What Type of Legislative Tracker Are You?
If you have been handed a job that involves legislative tracking, take a minute and answer this question: which of these people do you most resemble?
Some trackers follow issues, topics and bills that are vital to their organization, staying aware of every development and updating colleagues, but their work stops short of analysis. They watch the action closely, without forecasting or drawing major conclusions.
Others are asked to do exactly that, meaning that analysis is at the very center of their work. Often working for organizations that are directly involved in lobbying or writing legislation, they sift through news, reports, briefings, letters and other documents with an eye toward making recommendations or shaping strategy.
Which one are you? The answer could have a big impact on how you do your job. To learn more — and to download CQ Roll Call’s report on legislative tracking — read on.
‘Stick to the Facts’
Of course, there’s no one-size fits all description for legislative trackers. Every organization has different information needs and every tracker takes a different approach.
But how your organization uses the information you provide is worth considering when you take on a tracking job. Often, it provides the best clue as to where to focus your time and energy, and what kind of tools and resources you will need.
For example, many might identify with Barbara Brincefield, research and legislative director at Cahill Gordon & Reindel LLP. Brincefield has 35 years of experience — she started before tracking was an electronic game — and has a reasonably broad portfolio, tracking issues as diverse as international trade, net neutrality and the Doc Fix.
Yet, while she may be asked to describe the state of play on her issues in detail, she will not be asked to do go beyond the factual. As she jokingly puts it, “No one cares what I think.”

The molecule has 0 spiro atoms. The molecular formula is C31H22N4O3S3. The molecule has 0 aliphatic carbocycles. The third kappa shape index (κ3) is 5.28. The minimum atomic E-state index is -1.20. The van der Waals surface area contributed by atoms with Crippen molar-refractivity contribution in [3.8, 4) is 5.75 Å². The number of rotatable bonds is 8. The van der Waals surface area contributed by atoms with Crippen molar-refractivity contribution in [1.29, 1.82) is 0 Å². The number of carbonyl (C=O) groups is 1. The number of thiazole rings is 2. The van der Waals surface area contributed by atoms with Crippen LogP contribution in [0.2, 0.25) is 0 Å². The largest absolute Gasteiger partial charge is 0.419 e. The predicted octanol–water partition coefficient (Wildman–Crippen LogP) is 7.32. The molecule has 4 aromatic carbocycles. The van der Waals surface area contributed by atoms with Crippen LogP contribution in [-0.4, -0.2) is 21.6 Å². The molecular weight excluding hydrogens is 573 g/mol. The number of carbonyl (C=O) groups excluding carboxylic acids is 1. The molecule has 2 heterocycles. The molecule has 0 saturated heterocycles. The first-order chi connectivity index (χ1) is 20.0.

“I stick to the facts,” she said, adding, “My job is not to say what it means, how it will impact a particular industry or how it will effect a party. That’s not what they ask me for. They ask me for who, what, when, where, why and how.”
Brincefield’s firm does not lobby. Instead, the tracking she does supports the firm’s legal work. That may require some explanation, but it stops short of analysis.
For example, when the White House announced this week that President Obama intends to remove Cuba from the list of countries that sponsor terrorism, Brincefield reported it, along with the provision that Cuba won’t come off the list until a 45-day review period has expired and that Congressional action could block the effort. But she did not tell clients what that meant for their business.
“I’m not saying, ‘as of June 1 you will be able to do A, B, C or D,’” she said. “My job is to say, ‘we are here and the next step is…’”
‘Connecting the Dots’
Segundo Mercado-Llorens, a Democratic lobbyist who runs his own practice, has a very different vision of legislative tracking.
Like Brincefield, Mercado-Llorens inhales information. He watches bills, reads news, and consumes documents of all kinds. But unlike Brincefield, he is using the information he gathers to shape and support legislative strategy. As he put it, “It is my job, in many ways.”
To Mercado-Llorens, the goal is to find material that can be used to help his lobbying clients in their legislative efforts.
“You want to be kind of strategic,” he said. “If you are sufficiently forward thinking, you can look pretty smart. You’ll seem to be able to forecast trends. That comes from connecting the dots. That comes from taking seemingly disparate documents, news items or reports and seeing where they fit into the Congressional biosphere.”
Mercado-Llorens sifts through terabytes of information — from “dear colleague” letters to the footnotes on obscure congressional reports — in search of material that can be used to support his clients. As he put it, “I want to take the horns off the bill and put the halo on.”
Sometimes, it might result in a new and novel ally. Other times, it’s an enhanced argument in favor of a legislative measure.
“It’s taking a statement that seemingly unrelated to a bill and knowing that it appeals to a particular set of stakeholders who might support your bill,” he said. “You have to be willing to expand the field of what you consider relevant to your issue.”
Want to learn more about legislative tracking and how Brincefield and Mercado-Llorens do their thing? Fill out the form to download CQ Roll Call’s report Legislative Tracking: Understanding the Basics free of charge.